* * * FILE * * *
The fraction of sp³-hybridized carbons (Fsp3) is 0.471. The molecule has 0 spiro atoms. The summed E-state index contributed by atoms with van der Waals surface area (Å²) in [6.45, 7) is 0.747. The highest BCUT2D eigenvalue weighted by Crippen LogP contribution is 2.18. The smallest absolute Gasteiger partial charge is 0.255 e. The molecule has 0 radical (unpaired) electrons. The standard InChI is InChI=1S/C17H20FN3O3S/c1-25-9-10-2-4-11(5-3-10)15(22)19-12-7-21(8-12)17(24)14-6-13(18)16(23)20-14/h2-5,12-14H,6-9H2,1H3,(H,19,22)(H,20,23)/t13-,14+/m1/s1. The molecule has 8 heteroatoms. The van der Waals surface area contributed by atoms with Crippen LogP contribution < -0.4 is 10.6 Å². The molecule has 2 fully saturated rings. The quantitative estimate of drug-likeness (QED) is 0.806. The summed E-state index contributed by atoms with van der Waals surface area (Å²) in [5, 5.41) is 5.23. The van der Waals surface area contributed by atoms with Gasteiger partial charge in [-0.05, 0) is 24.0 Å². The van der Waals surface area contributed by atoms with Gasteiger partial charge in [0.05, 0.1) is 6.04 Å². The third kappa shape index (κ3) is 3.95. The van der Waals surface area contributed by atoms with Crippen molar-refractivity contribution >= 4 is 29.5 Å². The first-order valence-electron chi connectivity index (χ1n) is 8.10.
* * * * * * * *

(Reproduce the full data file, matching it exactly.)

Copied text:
The fraction of sp³-hybridized carbons (Fsp3) is 0.471. The molecule has 0 spiro atoms. The summed E-state index contributed by atoms with van der Waals surface area (Å²) in [6.45, 7) is 0.747. The highest BCUT2D eigenvalue weighted by Crippen LogP contribution is 2.18. The smallest absolute Gasteiger partial charge is 0.255 e. The molecule has 0 radical (unpaired) electrons. The standard InChI is InChI=1S/C17H20FN3O3S/c1-25-9-10-2-4-11(5-3-10)15(22)19-12-7-21(8-12)17(24)14-6-13(18)16(23)20-14/h2-5,12-14H,6-9H2,1H3,(H,19,22)(H,20,23)/t13-,14+/m1/s1. The molecule has 8 heteroatoms. The van der Waals surface area contributed by atoms with Crippen LogP contribution < -0.4 is 10.6 Å². The molecule has 2 fully saturated rings. The quantitative estimate of drug-likeness (QED) is 0.806. The summed E-state index contributed by atoms with van der Waals surface area (Å²) in [5, 5.41) is 5.23. The van der Waals surface area contributed by atoms with Gasteiger partial charge in [-0.05, 0) is 24.0 Å². The van der Waals surface area contributed by atoms with Gasteiger partial charge in [0.05, 0.1) is 6.04 Å². The third kappa shape index (κ3) is 3.95. The van der Waals surface area contributed by atoms with Crippen molar-refractivity contribution >= 4 is 29.5 Å². The first-order valence-electron chi connectivity index (χ1n) is 8.10.